TAMUIN, Mexico (AP) _ The creators of a ''minicow'' produced near this northern town through cross-breeding and genetic engineering claim the smaller species can revolutionize cattle and milk production in the Third World.

The 27 animals grazing on a ranch at nearby Tanleon are the product of 18 years and six generations of genetic manipulation. The smaller versions of the ox-like Brazilian zebu or Brahma species stand 3 feet and weigh 300 pounds.

The experimenters began with a small pair of zebu that weighed more than a ton each and stood nearly 5 feet tall.

''Each generation has become about eight inches shorter than the one before it,'' says Angel Castrillon, the local rancher who has conducted the minicow experiment since its start. ''We have created a genetic work that produces almost the same quantity of milk as a normal cow, occupies much less space and uses fewer resources,'' he told a visitor.

People working on the project believe the mincows will enable many densely populated, land-poor countries to start or upgrade their cattle industries.

Ten minicows can graze on less than three acres of land, the area one normal cow generally requires. Those 10 minicows produce 2,970 pounds of meat, about 330 pounds more than the one big cow would.

Horses and other animals have been reduced in size in other parts of the world, Castrillon said. But, he said, ''what surprised us was that the minicows are producing three of four liters (about one gallon) of milk a day, compared to the six liters (about 1.5 gallons) that a normal cow produces.''

Castrillon, whose ranch is in the fertile ''Huasteca'' region of north central Mexico, first proposed the idea to Manuel Berruecos, a geneticist at the National Autonomous University of Mexico, at a Mexico City conference.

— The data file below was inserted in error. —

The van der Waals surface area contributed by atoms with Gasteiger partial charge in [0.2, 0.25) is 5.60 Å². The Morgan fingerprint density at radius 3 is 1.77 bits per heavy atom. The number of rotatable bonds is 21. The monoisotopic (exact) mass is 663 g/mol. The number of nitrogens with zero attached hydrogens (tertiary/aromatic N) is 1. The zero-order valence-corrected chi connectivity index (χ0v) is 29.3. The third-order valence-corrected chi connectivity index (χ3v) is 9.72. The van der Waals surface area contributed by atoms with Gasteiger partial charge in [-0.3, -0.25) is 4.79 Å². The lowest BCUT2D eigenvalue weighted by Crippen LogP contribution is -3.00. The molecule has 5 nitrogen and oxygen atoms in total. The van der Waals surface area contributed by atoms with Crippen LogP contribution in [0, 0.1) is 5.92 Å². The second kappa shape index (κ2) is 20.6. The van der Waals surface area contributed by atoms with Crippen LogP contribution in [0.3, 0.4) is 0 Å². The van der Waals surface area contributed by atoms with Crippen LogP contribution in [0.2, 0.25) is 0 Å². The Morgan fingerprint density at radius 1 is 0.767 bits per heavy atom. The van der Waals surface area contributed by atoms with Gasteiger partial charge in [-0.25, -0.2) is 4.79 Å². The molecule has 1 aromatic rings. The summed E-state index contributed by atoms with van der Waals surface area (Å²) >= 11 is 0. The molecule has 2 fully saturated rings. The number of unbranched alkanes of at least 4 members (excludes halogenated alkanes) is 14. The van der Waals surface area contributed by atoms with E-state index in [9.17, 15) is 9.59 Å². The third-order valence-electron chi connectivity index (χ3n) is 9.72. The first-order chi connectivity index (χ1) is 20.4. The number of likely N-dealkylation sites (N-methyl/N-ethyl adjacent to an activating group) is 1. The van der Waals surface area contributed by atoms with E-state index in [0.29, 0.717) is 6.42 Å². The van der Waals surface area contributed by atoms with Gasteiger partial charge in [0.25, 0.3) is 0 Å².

The rancher said he suggested doing the opposite of what animal breeders traditionally do: instead of producing bigger and heavier specimens, why not make them smaller, on the model of the bonsai trees in Japanese gardens?

''Unfortunately we have the theory and the prejudice that the bigger things are the better,'' Berruecos said in an interview in Mexico City. ''We want to make everything bigger, but the world isn't growing. Our project may seem like science fiction, but we are close to a world that perhaps will have to adopt these (types of) measures.''

To achieve the smaller species, experimenters selected prospective breeding candidates with small heads and cross-bred to achieve smaller offspring.

In the laboratory, Berruecos works to weaken and eventually eliminate altogether large-growth genes in the herd's semen.

Berruecos, who holds a doctorate from the University of North Carolina, claims that ''in terms of quality, our experience shows no difference in the milk or the meat.''

Field specialists from West Germany, Japan and the United States are watching the experiments with interest. In fact, Castrillon said one American offered $1 million to take over the research, an offer he said he rejected.

Castrillon's ranch is home to 15 adult minicows and a dozen offspring. Another three are under care of the veterinary faculty at the national university.

''The minicows are gentle, but also very strong. They come close to you and strongly nudge your legs,'' said Anabella Castrillon, the rancher's wife.

The researchers' next step?

''We're planning to cross the tiny zebus with the Jersey type, which is small and the best milk producer,'' Castrillon said.

He said he will continue cross-breeding until he produces the tiniest possible species with maximum productive efficiency.

''We're thinking that this species would be about 2 feet tall.''